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Mason City School Board adopts hybrid mask plan, a building will have mask mandate when illnesses reach 7%

MASON CITY — The Mason City School Board Monday night unanimously approved a mask policy that mandates mask usage inside a school building when the illness rate inside that building reaches seven percent or more, with the requirement being lifted once the illness rate drops below five percent. That would include all illnesses, not just COVID-19.

The board in its early discussion about the subject  was split on whether there should be a hard full-time mandate or whether there should be a hybrid alternative. The board gave its approval saying that further data gathered on the subject could mean they will revisit the matter during a future meeting.

Superintendent Dave Versteeg says nurses would report the information each day with parents being immediately notified if a building went over the seven percent rate.  “We do that at the end of every day, and that nurse can report to us, and we can send out a notice to those parents that evening, saying ‘building x’ hit the threshold, so tomorrow we will we will wear a mask.”

Board member Jodi Draper says the compromise tries to address the best for staff and students while at the same time hearing from people who don’t want to see any mandate put in place.  “Our job is to represent people and look at both of those views, and though can we meet them and greet them together into a middle of the road, and I think we can. I think we can keep our teachers safe, our students safe, our children safe that come in and out of the buildings with special needs. How do we do that? That’s what people elected us to find out, and to research, and to do.”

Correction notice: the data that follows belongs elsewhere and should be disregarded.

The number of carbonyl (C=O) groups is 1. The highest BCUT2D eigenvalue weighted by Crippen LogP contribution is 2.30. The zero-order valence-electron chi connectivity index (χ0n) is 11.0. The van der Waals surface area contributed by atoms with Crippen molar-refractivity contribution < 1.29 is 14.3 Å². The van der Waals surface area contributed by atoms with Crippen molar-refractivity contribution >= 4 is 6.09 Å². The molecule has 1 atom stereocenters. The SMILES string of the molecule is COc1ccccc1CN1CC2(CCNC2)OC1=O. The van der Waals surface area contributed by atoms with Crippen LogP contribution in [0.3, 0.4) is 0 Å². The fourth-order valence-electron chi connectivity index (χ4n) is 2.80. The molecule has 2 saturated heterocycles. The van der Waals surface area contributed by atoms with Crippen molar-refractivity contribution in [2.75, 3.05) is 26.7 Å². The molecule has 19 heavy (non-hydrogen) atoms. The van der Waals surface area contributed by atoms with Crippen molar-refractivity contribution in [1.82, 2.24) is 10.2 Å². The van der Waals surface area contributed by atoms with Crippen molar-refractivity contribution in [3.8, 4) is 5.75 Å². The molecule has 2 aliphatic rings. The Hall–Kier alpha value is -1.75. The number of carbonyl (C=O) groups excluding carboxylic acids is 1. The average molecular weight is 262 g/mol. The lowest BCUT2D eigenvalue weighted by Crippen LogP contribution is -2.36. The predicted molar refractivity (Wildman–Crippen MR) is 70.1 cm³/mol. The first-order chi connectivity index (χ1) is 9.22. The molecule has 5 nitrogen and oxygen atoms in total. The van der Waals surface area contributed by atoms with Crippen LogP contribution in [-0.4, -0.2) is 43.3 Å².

Board member Alan Steckman went along with the compromise after wanting to see a full-time mask mandate in the schools, saying that masks worked well in the schools last year.  “I’ve had somebody send me a post and said ‘masks do not prevent COVID, it says so on the box’. What the hell box was that? What the hell box? My thinking on it is that seat belts do not prevent death. You can die with a seat belt. You can die with a mask, but generally they prevent death, generally masks prevent death. So I’m voting masks.”

Currently a school district is required to report to the county department of public health when a building reaches a 10% absentee or illness rate so that local public health officials can determine if any further action needs to be taken. The board voted to start the seven-percent policy next Monday to allow Versteeg to draw up further guidelines for students and staff to follow when a mandate is in place.


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